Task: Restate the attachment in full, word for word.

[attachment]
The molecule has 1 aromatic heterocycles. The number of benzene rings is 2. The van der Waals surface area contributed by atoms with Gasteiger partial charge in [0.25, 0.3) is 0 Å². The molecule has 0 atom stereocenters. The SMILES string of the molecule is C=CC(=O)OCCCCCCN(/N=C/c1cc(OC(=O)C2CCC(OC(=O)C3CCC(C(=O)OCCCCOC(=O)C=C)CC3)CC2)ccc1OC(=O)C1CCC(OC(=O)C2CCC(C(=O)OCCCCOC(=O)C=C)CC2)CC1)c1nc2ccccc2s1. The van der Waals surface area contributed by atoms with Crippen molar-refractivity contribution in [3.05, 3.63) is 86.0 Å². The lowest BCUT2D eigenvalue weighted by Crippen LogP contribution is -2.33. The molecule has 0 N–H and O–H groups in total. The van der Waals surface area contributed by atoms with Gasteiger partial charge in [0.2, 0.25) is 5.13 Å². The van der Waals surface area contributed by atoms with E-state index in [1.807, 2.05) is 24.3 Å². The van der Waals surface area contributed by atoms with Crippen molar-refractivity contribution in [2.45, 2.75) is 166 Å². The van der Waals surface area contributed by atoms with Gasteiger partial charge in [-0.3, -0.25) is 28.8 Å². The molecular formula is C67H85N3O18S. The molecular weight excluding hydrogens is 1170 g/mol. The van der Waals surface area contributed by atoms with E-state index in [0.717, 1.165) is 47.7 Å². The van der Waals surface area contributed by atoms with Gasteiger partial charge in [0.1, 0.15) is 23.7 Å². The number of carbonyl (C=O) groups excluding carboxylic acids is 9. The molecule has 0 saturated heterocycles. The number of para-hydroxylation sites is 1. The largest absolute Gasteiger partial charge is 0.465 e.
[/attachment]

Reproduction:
The molecule has 1 aromatic heterocycles. The number of benzene rings is 2. The van der Waals surface area contributed by atoms with Gasteiger partial charge in [0.25, 0.3) is 0 Å². The molecule has 0 atom stereocenters. The SMILES string of the molecule is C=CC(=O)OCCCCCCN(/N=C/c1cc(OC(=O)C2CCC(OC(=O)C3CCC(C(=O)OCCCCOC(=O)C=C)CC3)CC2)ccc1OC(=O)C1CCC(OC(=O)C2CCC(C(=O)OCCCCOC(=O)C=C)CC2)CC1)c1nc2ccccc2s1. The van der Waals surface area contributed by atoms with Crippen molar-refractivity contribution in [3.05, 3.63) is 86.0 Å². The lowest BCUT2D eigenvalue weighted by Crippen LogP contribution is -2.33. The molecule has 0 N–H and O–H groups in total. The van der Waals surface area contributed by atoms with Gasteiger partial charge in [0.2, 0.25) is 5.13 Å². The van der Waals surface area contributed by atoms with E-state index in [1.807, 2.05) is 24.3 Å². The van der Waals surface area contributed by atoms with Crippen molar-refractivity contribution in [2.45, 2.75) is 166 Å². The van der Waals surface area contributed by atoms with Gasteiger partial charge in [-0.3, -0.25) is 28.8 Å². The molecular formula is C67H85N3O18S. The molecular weight excluding hydrogens is 1170 g/mol. The van der Waals surface area contributed by atoms with E-state index in [0.717, 1.165) is 47.7 Å². The van der Waals surface area contributed by atoms with Gasteiger partial charge in [0.1, 0.15) is 23.7 Å². The number of carbonyl (C=O) groups excluding carboxylic acids is 9. The molecule has 0 saturated heterocycles. The number of para-hydroxylation sites is 1. The largest absolute Gasteiger partial charge is 0.465 e.